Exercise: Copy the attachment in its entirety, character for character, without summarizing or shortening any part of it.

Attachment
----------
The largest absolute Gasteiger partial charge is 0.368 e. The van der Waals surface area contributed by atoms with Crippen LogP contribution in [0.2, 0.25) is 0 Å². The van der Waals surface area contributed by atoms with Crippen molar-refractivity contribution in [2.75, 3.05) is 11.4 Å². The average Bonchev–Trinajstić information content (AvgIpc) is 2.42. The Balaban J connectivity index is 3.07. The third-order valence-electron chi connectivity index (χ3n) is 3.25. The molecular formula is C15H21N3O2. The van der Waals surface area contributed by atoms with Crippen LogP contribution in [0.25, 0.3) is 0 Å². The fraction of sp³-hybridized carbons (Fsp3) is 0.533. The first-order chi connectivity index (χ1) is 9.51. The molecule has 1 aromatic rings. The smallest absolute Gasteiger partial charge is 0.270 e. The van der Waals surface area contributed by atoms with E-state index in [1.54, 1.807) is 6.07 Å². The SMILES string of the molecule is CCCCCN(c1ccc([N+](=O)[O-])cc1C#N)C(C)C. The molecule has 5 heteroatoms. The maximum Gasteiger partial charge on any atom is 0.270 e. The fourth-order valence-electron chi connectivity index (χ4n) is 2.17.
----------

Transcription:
The largest absolute Gasteiger partial charge is 0.368 e. The van der Waals surface area contributed by atoms with Crippen LogP contribution in [0.2, 0.25) is 0 Å². The van der Waals surface area contributed by atoms with Crippen molar-refractivity contribution in [2.75, 3.05) is 11.4 Å². The average Bonchev–Trinajstić information content (AvgIpc) is 2.42. The Balaban J connectivity index is 3.07. The third-order valence-electron chi connectivity index (χ3n) is 3.25. The molecular formula is C15H21N3O2. The van der Waals surface area contributed by atoms with Crippen LogP contribution in [0.25, 0.3) is 0 Å². The fraction of sp³-hybridized carbons (Fsp3) is 0.533. The first-order chi connectivity index (χ1) is 9.51. The molecule has 1 aromatic rings. The smallest absolute Gasteiger partial charge is 0.270 e. The van der Waals surface area contributed by atoms with E-state index in [1.54, 1.807) is 6.07 Å². The SMILES string of the molecule is CCCCCN(c1ccc([N+](=O)[O-])cc1C#N)C(C)C. The molecule has 5 heteroatoms. The maximum Gasteiger partial charge on any atom is 0.270 e. The fourth-order valence-electron chi connectivity index (χ4n) is 2.17.